“A Century of Paris-Roubaix” by Pascal Sergent has all the makings of a wankerbook. The format is coffee table. The original French has been translated by Joe the Plumber and copy edited by his sister in between jar-shaking sessions while cooking meth. Worst of all, at the outset at least, is the approach to rendering Paris-Roubaix’s history into words, which is done like the race itself, beginning at the beginning and slogging through every cobbled, rutted, nasty, miserable year from 1896 to 1995, listing the palmares of every winner and listing the top ten finishers of every race with detailed descriptions of what happened to whom at which juncture.
But what looks bad out the outset turns into a very solid read.
Paris-Roubaix is really simple
The whole fucking century of races could be summarized thus: Legit contenders, plausible hopefuls, and what-the-fuck-am-I-doing-heres line up to race. Everyone bonks, gets worn out, crashes, punctures, or breaks some weird part of the bike like the handlebars or the pedal or some other part that never fucking ever breaks even when you get hit by a car.
Six racers or less remain with 20-km to go. Some Belgian dude named “–inck” or “–ooy” or “–erckx” wins. Like all great French races, the last time a Frenchman won was back in 1766.
Winning Paris-Roubaix is even simpler than describing it. 1) Stay towards the front but not at the front. 2) Don’t crash more than four times. 3) Attack with 40-km to go. 4) Solo in or win the sprint. ) Be Flemish. There. Now you too can win at Roubaix.
The devil is in the details
The real treasure in reading this book lies in the details. Sergent’s annual recaps bring life to the small things that make the race a monument. The dude who first rode the course to see if it was suitable for a race found it ghastly, nightmarish, and undoable, while the man who came up with the idea in the first place thought it would be “child’s play” for any worthwhile racer.
In 1904 they held a second Paris-Roubaix in the same year, only the entire 265-km were ridden on the Roubaix velodrome. What a bunch of nuts…hunh?
In the early days there were controls where the riders had to get off their bikes and sign in; they likewise dismounted at feeding stations. For many years the first big split in the race occurred at a hill in Doullens, and the split there was often the deciding move of the race. It wasn’t until 1968 that the Arenberg Trench made its first appearance. These and numerous other fine points show how the race has fluctuated and shifted over the years.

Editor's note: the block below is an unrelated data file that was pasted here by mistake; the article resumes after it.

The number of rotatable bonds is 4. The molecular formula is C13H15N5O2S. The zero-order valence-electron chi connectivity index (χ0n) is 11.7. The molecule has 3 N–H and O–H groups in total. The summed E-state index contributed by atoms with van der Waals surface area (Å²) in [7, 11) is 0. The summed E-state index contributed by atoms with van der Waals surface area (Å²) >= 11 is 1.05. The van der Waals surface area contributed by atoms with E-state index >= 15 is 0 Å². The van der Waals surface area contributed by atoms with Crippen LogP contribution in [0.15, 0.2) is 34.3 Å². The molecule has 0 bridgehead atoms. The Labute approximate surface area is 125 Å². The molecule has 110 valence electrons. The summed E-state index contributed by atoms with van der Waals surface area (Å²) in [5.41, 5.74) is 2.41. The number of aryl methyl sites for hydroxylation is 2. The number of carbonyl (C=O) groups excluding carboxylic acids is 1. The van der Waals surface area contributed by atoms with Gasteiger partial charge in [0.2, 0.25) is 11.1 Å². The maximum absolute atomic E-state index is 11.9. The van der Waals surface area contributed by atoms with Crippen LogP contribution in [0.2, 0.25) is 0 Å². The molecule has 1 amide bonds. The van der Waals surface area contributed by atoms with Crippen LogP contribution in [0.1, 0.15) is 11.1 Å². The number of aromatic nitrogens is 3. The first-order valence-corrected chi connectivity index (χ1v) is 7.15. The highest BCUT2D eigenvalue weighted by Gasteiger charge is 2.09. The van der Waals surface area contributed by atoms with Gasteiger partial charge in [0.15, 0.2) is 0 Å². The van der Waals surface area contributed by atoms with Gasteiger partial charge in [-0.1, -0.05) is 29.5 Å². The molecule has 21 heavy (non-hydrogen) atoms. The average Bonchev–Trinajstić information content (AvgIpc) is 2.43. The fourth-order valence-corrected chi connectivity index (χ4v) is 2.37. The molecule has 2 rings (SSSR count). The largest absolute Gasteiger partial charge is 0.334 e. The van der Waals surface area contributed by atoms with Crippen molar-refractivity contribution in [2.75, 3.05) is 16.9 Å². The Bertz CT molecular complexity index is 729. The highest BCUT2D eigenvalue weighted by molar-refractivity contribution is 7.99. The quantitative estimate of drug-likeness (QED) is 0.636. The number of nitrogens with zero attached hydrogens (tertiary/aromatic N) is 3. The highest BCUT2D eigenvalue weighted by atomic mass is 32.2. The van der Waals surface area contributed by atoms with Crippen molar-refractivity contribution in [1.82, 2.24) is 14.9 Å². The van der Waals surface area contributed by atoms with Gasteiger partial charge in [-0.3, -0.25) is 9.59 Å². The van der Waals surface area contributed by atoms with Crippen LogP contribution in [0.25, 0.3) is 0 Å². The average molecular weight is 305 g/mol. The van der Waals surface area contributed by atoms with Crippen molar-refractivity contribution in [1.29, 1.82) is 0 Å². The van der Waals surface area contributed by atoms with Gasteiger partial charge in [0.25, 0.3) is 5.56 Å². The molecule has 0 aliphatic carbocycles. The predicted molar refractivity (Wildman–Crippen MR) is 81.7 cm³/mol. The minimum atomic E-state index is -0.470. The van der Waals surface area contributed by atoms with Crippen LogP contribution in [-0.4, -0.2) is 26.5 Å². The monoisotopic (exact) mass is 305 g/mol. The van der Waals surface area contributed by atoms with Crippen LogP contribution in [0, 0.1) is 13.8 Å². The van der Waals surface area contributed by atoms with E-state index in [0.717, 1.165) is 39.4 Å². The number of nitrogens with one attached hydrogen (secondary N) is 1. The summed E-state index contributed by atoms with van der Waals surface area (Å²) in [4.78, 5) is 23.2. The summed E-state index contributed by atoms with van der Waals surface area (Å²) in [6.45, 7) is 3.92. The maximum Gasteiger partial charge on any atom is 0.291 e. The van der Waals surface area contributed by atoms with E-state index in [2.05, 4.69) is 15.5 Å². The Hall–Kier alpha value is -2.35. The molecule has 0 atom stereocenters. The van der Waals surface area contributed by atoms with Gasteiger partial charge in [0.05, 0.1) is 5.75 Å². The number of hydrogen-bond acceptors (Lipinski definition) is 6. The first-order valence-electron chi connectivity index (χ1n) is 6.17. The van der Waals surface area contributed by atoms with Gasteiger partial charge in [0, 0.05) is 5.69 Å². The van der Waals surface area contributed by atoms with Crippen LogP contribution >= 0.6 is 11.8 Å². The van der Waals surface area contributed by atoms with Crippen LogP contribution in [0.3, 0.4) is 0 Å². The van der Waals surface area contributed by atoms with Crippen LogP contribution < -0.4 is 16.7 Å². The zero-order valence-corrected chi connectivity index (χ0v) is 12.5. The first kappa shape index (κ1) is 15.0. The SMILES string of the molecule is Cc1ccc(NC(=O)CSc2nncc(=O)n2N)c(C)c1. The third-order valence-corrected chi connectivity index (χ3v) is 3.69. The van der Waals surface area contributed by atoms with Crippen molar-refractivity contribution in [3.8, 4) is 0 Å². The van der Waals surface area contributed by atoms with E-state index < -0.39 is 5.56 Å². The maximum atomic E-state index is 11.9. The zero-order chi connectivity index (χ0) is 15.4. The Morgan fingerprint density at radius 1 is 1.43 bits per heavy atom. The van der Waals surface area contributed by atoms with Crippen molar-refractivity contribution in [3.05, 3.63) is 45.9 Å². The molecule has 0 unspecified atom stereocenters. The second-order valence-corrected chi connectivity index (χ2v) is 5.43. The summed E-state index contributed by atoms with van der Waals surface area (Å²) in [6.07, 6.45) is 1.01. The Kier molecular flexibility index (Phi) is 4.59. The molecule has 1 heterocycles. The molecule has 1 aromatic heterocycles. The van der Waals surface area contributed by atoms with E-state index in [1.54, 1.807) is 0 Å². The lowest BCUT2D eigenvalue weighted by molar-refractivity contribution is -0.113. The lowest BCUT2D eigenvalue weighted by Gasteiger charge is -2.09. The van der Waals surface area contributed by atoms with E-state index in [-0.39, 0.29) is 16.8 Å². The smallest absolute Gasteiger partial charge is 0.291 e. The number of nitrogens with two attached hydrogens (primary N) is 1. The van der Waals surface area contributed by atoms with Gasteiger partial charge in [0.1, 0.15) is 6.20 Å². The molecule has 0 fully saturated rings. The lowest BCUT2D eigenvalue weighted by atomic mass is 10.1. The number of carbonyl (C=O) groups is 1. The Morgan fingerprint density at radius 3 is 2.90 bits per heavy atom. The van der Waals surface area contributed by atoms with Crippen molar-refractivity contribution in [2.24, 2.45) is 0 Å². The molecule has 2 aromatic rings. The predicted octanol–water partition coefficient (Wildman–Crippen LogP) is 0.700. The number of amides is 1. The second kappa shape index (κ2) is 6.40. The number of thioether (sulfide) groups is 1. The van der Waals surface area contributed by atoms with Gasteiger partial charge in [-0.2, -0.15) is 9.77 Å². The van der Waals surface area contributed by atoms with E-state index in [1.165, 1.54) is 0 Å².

The human element is as detailed and fascinating. When the first Italian, Jules Rossi, won in 1937, the flummoxed band at the velodrome didn’t know the Italian national anthem, used as they were to dominance by the Belgians and the occasional French winner, so they played a soft, stylish tune that sounded suspiciously like the Marseillaise.
The awesome thing about the coffee table book format is that it’s filled with pictures; fantastic ones. So even though everyone in your family yawns and walks away when you start talking about cycling, and especially when you mention Belgians with unpronounceable names, this book will absolutely attract interest. Before long, they’ll be asking you questions, and allowing you to play to your strong suit, which is making shit up.
“Hey, Dad, who is this?”
“That’s Toady Wampers, 12-time winner of the Tour. He won P-R that year in a 300-km solo break.”
“And what’s this?”
“That’s the finish line in Helsinki. One year they raced from Madrid to Helsinki, all on cobbles. Everyone died. It was very sad.”
Finally, you can appreciate this book by reading this review, as it’s no longer in print and is hard to find, and when you can find it (I got this from Alibris) it’s a whopping $25. Compared to some of the other dreck in the Cycle Sport reading list, though, it’s worth every penny.